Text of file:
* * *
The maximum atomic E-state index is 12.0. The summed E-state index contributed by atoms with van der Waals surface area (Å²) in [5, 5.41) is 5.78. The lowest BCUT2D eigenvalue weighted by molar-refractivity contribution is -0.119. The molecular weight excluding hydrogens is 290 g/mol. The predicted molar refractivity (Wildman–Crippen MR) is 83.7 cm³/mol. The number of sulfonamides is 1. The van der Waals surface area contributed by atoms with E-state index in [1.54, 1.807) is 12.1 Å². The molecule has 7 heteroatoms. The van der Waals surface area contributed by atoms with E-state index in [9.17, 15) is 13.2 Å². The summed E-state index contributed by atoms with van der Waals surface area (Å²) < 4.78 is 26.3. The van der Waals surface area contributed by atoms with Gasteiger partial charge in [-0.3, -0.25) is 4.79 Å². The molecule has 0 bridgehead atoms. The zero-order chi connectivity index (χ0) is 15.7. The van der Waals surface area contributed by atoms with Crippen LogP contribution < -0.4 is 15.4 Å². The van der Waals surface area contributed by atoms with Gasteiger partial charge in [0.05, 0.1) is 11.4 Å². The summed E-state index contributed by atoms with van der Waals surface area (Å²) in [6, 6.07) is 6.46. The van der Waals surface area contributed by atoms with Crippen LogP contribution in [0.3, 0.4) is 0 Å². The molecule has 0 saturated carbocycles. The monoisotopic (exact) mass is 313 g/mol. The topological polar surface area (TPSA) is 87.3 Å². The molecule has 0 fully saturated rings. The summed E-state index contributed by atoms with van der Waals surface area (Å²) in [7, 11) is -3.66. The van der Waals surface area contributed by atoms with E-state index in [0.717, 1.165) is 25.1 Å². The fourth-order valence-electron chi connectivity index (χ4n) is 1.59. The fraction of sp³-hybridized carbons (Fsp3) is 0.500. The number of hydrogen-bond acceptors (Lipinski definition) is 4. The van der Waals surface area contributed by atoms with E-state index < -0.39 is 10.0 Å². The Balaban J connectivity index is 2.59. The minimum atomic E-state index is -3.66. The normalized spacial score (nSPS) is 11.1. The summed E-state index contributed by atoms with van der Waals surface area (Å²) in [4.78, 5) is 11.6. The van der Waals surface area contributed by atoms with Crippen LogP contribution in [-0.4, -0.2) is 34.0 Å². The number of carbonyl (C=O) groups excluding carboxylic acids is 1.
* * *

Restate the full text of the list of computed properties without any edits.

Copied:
The maximum atomic E-state index is 12.0. The summed E-state index contributed by atoms with van der Waals surface area (Å²) in [5, 5.41) is 5.78. The lowest BCUT2D eigenvalue weighted by molar-refractivity contribution is -0.119. The molecular weight excluding hydrogens is 290 g/mol. The predicted molar refractivity (Wildman–Crippen MR) is 83.7 cm³/mol. The number of sulfonamides is 1. The van der Waals surface area contributed by atoms with E-state index in [1.54, 1.807) is 12.1 Å². The molecule has 7 heteroatoms. The van der Waals surface area contributed by atoms with E-state index in [9.17, 15) is 13.2 Å². The summed E-state index contributed by atoms with van der Waals surface area (Å²) < 4.78 is 26.3. The van der Waals surface area contributed by atoms with Gasteiger partial charge in [-0.3, -0.25) is 4.79 Å². The molecule has 0 bridgehead atoms. The zero-order chi connectivity index (χ0) is 15.7. The van der Waals surface area contributed by atoms with Crippen LogP contribution < -0.4 is 15.4 Å². The van der Waals surface area contributed by atoms with Gasteiger partial charge in [0.05, 0.1) is 11.4 Å². The summed E-state index contributed by atoms with van der Waals surface area (Å²) in [6, 6.07) is 6.46. The van der Waals surface area contributed by atoms with Crippen LogP contribution in [0.3, 0.4) is 0 Å². The molecule has 0 saturated carbocycles. The monoisotopic (exact) mass is 313 g/mol. The topological polar surface area (TPSA) is 87.3 Å². The molecule has 0 fully saturated rings. The summed E-state index contributed by atoms with van der Waals surface area (Å²) in [7, 11) is -3.66. The van der Waals surface area contributed by atoms with E-state index in [0.717, 1.165) is 25.1 Å². The fourth-order valence-electron chi connectivity index (χ4n) is 1.59. The fraction of sp³-hybridized carbons (Fsp3) is 0.500. The number of hydrogen-bond acceptors (Lipinski definition) is 4. The van der Waals surface area contributed by atoms with E-state index < -0.39 is 10.0 Å². The Balaban J connectivity index is 2.59. The minimum atomic E-state index is -3.66. The normalized spacial score (nSPS) is 11.1. The summed E-state index contributed by atoms with van der Waals surface area (Å²) in [4.78, 5) is 11.6. The van der Waals surface area contributed by atoms with Crippen LogP contribution in [-0.4, -0.2) is 34.0 Å². The number of carbonyl (C=O) groups excluding carboxylic acids is 1.